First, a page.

Another Gullin recording from this period happened in Stockholm in 1962, featuring bass player Georg Riedel who had come to Stockholm as a refugee from Czechoslovakia when he was four. “I had just finished school and played on jam sessions in the club Nalen. When Lars Gullin came by and heard me he asked me to join his quintet. So we toured in 1953 and 1954. I really admired Gullin. Never before I had heard somebody playing the baritone saxophone like him. His style was not bebop but this melodic, Nordic style. That was new to me. To make his sound even softer, he sometimes put a handkerchief in the bell of his horn. We played Jazz for an audience that expected dance music, so they were not happy with us but some Jazz fans really loved us. Lars Gullin really had problems with drugs and when we were on tour, we had no driver, but Lars was driving the car. That really was dangerous. That’s why I decided to leave his band. I then played with Arne Domnérus for 25 years, but I kept playing with Lars for recordings, not for concerts. At our last recording, he didn’t show up in the studio and we were told, that he had passed away the day before.” (6)

On May 17, 1976, Lars Gullin died of a heart attack, caused by his use of methadone. He was only 48 years old. He is still considered to be one of the most unique Swedish Jazz musicians ever. The Danish drummer Alex Riel, who also played with Gullin in 1962, really was impressed by his outstanding talent. “You know, I played with Gerry Mulligan who had a big ego and was not a nice guy. But Lars had a much more individual sound and better ideas about Jazz than Mulligan. And I am not saying this because Lars was Swedish. Years later, when I was touring with the rock band The Savage Rose, we played in a theater on the same night when Gullin was playing there. Even if he didn’t look so well and even if his sound was a bit weaker than usual, he still sounded great!” (7) Admired by his peers as a unique and brilliant talent, Gullin’s legacy perseveres in the recordings, in his effortless style and in his dexterity that greats like Chet Baker truly appreciated.

Arne Reimer

(1) Chet Baker in conversation with Pär Rittsel, from: Pär Rittsel “Lars Gullin A Discography”, Almere 2006, page 62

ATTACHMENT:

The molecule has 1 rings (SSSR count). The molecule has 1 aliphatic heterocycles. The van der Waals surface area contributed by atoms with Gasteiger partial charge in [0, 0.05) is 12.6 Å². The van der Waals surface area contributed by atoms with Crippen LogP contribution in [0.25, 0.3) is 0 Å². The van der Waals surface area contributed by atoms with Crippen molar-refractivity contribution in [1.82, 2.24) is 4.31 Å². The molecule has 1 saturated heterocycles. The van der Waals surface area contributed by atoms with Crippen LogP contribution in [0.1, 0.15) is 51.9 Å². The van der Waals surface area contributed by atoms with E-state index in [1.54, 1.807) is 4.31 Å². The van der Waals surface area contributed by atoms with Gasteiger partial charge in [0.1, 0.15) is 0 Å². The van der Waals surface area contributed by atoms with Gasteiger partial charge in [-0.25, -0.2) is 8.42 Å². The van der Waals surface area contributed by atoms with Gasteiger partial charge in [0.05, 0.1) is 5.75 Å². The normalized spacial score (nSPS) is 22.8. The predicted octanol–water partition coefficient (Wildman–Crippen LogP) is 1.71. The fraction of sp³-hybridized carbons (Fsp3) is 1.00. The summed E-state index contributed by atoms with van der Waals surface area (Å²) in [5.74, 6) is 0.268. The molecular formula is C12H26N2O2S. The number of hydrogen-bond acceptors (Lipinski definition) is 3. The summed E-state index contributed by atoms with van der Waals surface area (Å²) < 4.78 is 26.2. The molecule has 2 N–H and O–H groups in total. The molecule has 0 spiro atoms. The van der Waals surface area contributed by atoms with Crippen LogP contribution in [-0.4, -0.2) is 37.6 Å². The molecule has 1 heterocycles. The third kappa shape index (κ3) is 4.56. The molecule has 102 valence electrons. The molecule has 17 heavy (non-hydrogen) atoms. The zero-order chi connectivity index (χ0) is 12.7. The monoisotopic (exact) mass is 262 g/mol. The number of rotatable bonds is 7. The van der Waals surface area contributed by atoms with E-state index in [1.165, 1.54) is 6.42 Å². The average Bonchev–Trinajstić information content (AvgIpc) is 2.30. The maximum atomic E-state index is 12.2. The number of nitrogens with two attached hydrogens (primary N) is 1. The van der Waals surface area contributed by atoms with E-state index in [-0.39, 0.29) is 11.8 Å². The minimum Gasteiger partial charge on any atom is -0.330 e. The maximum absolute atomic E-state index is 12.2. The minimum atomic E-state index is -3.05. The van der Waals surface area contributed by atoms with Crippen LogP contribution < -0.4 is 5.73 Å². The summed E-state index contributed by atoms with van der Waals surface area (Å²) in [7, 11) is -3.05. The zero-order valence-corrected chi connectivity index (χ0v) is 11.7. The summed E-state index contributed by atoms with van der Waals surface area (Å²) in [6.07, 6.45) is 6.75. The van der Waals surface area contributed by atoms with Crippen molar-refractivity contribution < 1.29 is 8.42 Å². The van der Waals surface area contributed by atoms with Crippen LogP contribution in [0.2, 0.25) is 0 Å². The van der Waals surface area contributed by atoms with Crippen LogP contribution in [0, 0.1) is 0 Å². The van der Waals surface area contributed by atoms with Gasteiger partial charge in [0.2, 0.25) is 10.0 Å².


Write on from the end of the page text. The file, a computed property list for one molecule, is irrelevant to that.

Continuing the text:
(2) “Lars Gullin A Discography”, Almere 2006, page 3
(3) see 2.
(4) see 1.
(5) Pierre Favre in conversation with the author, January 31, 2016
(6) Georg Riedel in conversation with the author, February 1, 2016
(7) Alex Riel in conversation with the author, February 1, 2016


released April 22, 2016

Recorded 1959-1963 in Europe
All tracks previously unreleased, except track 2,
* bonus tracks, available on CD version and digital album only
(not on Vinyl LP)

Tracks 1 and 6 recorded 18.06.1962 in Stockholm, location unknown: Lars Gullin (bs), Gösta Nilsson (tp),
Olle Holmkvist (tb/ tu), Rolf Bäckman (as), Harry Bäcklund (ts), Rune Gustafsson (g), Georg Riedel (b), Egil Johansen (dr)

Track 2 recorded 27.06.1959 at RSI in Lugano, Studio 2: Lars Gullin (bs), Flavio Ambrosetti (as), Raymond Court (tp), Barney Wilen (ts/ Guest), George Gruntz (p), Eric Peter (b), Pierre Favre (dr)

Track 3 and 5 recorded Summer 1962 at Cafe Montmartre in Copenhagen: Lars Gullin (bs), Sahib Shihab (as & fl), Dexter Gordon (ts), Harold Goldberg (p), Benny Nielsen (b), Alex Riel (dr)

Track 4 recorded Autumn 1963 in Stockholm, location unknown: Lars Gullin (bs), Rolf Billberg (as), Nils Lindberg (p),
Björn Alke (b), Jan Carlsson (dr)

Tracks 7, 8 and 9 recorded approximately 1960 in Copenhagen, location unknown: Lars Gullin (bs), Erik Moseholm (b),
Preben Oxbøl (dr), Else Oxbøl (voc)
Sound restoration, editing and mastering in 2016 at Audiomoto, Berlin.

Compiled and produced for Sonorama Records by
Ekkehart Fleischhammer,
sound restoration, editing and mastering in 2016: Roskow Kretschmann at Audiomoto Berlin, sleeve notes by Arne Reimer,
photo of Lars Gullin on frontcover from around early 1960s by Alain Chevrier, location unknown, used by friendly permission of Jazzinstitut Darmstadt, photo of Lars Gullin and Hanne Moore in the kitchen of Cafe Montmartre in Copenhagen from 1962 by Ebbe Wrae, used by friendly permission of University Library of Southern Denmark, cover artwork: Patrick Haase, with special thanks to Klaus Scholz, Doris Schröder, Frank Büchmann-Møller, Roskow Kretschmann, Arne Reimer and Mark Kanak.


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Sonorama Records is an independent and worldwide distributed label for rare jazz, funk, soul, library and world music, established 2004 in Germany. It is all about music archaeology, an infinite search for soulful sounds, about tracing unrestricted musical diversity and the love for good music in general ... more